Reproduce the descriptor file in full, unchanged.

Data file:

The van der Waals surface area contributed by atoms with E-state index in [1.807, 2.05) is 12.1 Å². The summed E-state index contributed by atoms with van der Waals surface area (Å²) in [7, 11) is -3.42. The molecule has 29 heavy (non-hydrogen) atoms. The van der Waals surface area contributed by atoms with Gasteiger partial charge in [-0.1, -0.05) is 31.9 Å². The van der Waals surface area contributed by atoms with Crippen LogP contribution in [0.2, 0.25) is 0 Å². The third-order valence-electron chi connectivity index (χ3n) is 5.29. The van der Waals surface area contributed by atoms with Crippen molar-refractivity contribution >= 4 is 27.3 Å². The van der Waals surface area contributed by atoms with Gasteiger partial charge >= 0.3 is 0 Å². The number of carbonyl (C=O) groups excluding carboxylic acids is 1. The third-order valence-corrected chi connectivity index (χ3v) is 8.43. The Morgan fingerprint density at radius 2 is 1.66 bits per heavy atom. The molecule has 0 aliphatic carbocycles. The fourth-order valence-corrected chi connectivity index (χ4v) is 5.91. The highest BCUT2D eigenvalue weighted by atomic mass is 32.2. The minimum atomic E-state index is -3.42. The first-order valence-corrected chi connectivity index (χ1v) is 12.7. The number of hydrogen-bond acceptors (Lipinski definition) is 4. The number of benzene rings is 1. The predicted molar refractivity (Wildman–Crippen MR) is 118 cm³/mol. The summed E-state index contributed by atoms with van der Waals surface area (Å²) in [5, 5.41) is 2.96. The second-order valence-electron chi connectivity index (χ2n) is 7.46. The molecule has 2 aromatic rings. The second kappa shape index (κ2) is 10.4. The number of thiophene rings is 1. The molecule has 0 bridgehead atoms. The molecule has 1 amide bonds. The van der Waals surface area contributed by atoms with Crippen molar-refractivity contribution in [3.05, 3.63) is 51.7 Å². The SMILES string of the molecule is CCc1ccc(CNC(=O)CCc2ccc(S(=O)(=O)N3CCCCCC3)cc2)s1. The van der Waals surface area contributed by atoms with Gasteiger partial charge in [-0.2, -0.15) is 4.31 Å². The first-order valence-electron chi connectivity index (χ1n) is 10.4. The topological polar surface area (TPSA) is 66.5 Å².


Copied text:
The van der Waals surface area contributed by atoms with E-state index in [1.807, 2.05) is 12.1 Å². The summed E-state index contributed by atoms with van der Waals surface area (Å²) in [7, 11) is -3.42. The molecule has 29 heavy (non-hydrogen) atoms. The van der Waals surface area contributed by atoms with Gasteiger partial charge in [-0.1, -0.05) is 31.9 Å². The van der Waals surface area contributed by atoms with Crippen LogP contribution in [0.2, 0.25) is 0 Å². The third-order valence-electron chi connectivity index (χ3n) is 5.29. The van der Waals surface area contributed by atoms with Crippen molar-refractivity contribution >= 4 is 27.3 Å². The van der Waals surface area contributed by atoms with Gasteiger partial charge >= 0.3 is 0 Å². The number of carbonyl (C=O) groups excluding carboxylic acids is 1. The third-order valence-corrected chi connectivity index (χ3v) is 8.43. The Morgan fingerprint density at radius 2 is 1.66 bits per heavy atom. The molecule has 0 aliphatic carbocycles. The fourth-order valence-corrected chi connectivity index (χ4v) is 5.91. The highest BCUT2D eigenvalue weighted by atomic mass is 32.2. The minimum atomic E-state index is -3.42. The first-order valence-corrected chi connectivity index (χ1v) is 12.7. The number of hydrogen-bond acceptors (Lipinski definition) is 4. The number of benzene rings is 1. The predicted molar refractivity (Wildman–Crippen MR) is 118 cm³/mol. The summed E-state index contributed by atoms with van der Waals surface area (Å²) in [5, 5.41) is 2.96. The second-order valence-electron chi connectivity index (χ2n) is 7.46. The molecule has 2 aromatic rings. The second kappa shape index (κ2) is 10.4. The number of thiophene rings is 1. The molecule has 0 bridgehead atoms. The molecule has 1 amide bonds. The van der Waals surface area contributed by atoms with Crippen molar-refractivity contribution in [3.05, 3.63) is 51.7 Å². The SMILES string of the molecule is CCc1ccc(CNC(=O)CCc2ccc(S(=O)(=O)N3CCCCCC3)cc2)s1. The van der Waals surface area contributed by atoms with Gasteiger partial charge in [-0.2, -0.15) is 4.31 Å². The first-order valence-electron chi connectivity index (χ1n) is 10.4. The topological polar surface area (TPSA) is 66.5 Å².